Now we have no kids at primary school, in some senses the run-up to Christmas is easier (but only in some senses). We don’t have endless Christmas concerts, plays and parties to go to. But life is still busy, even if it’s just with the normal stuff, which happens to be going on near Christmas.
Take my daughter’s singing exam as a case in point. Earlier this year, my daughter took up singing lessons. She’s not what you’d call a natural, but she has a pleasant enough voice. If she’s serious about a career in the theatre, her voice needs to come up to a level closer to her dancing and her acting.
And two weeks before Christmas, she did her Grade 1 exam.
And that stressed me out. Because doing anything different always stresses me out. I know we shouldn’t sweat the small stuff, but what can I say? I’m one of life’s worriers and going different places and doing different things worries me. And that wakes me up earlier. And I don’t get enough sleep as it is. And a lack of sleep doesn’t help anyone to deal with irrational feelings. So I was between a rock and a hard place.
Her singing exam was in Gloucester on a Saturday morning. And, to make matters worse, she also had to go to Gloucester in the evening a few days before, to practise with her teacher and the pianist.
Gloucester in rush hour and then Gloucester first thing on a Saturday morning. My poor Christmas-stressed brain did not need that. To make matters worse, I needed to get my daughter from her evening practise to a panto rehearsal. I would be basically driving around for the best part of three hours. And I really don’t like driving. Least of all in the dark and at rush hour.
We arrived in Gloucester and I found a cunning parking space. The Christmas lights were on and it looked strangely beautiful. (I worked in Gloucester for 15 years and, believe me, I never thought it was beautiful).
The singing teacher’s house was in a lovely part of the city, which took me by surprise. As we were there a bit early, we spent some time in the cathedral grounds, which have been redesigned. The cathedral and the grounds looked beautiful all lit up. And I realised something, despite the stress and the worry. I was very happy there in Gloucester in the dark, with the beautiful lights. What I’d thought was going to be a stressful situation was a strangely pleasant one. Even when we got in a massive traffic jam on the way back and arrived late for rehearsal.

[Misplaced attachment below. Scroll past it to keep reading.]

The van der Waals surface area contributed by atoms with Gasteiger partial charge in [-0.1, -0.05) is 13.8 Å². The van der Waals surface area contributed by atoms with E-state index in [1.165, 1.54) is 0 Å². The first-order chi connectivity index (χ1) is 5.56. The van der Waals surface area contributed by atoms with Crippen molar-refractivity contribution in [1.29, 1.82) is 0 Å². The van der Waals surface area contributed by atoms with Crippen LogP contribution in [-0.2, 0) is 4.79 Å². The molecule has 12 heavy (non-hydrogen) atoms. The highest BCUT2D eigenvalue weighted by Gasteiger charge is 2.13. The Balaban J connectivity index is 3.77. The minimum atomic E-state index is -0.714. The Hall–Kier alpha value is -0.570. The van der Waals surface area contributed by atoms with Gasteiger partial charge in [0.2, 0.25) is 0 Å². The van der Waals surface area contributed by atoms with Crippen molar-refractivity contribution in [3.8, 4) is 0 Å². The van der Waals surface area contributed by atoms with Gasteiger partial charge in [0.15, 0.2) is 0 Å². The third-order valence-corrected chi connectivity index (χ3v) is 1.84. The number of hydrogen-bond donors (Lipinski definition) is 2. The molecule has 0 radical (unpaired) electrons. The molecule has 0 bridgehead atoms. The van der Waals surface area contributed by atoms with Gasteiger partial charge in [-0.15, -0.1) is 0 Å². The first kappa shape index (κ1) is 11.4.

The Saturday morning exam meant I had to do parkrun in Gloucester. Then after the exam, my daughter was meeting her friends for ice skating at 11.
Parkrun at 9, exam at 10, ice skating at 11.
What could possibly go wrong? But I still thought something might.
I didn’t know where to park. I didn’t really know where the exam was taking place. There was a lot of potential to go wrong or get lost, even though it was all happening close to the city centre.
But the parkrun was a dream, we arrived in time for the exam (only getting slightly lost on the way), we parked in the best car park and got to the ice skating on time. There were no traffic jams and no problems parking.
My daughter felt her exam went well and it looked absolutely beautiful where she was ice skating. Of course I wasn’t allowed to stay and watch, so I skulked off and had some much-needed peace (and a not very nice sandwich, just so I could sit and read and avoid running-induced hanger).
For the second time that week, I realised that I was very contented in a place I’d always disliked. And I was happy with being somewhere out of my comfort zone with my daughter.
One day I might even learn not to worry about these changes in routine. One day they might not affect my sleep. But I’m not holding my breath for that.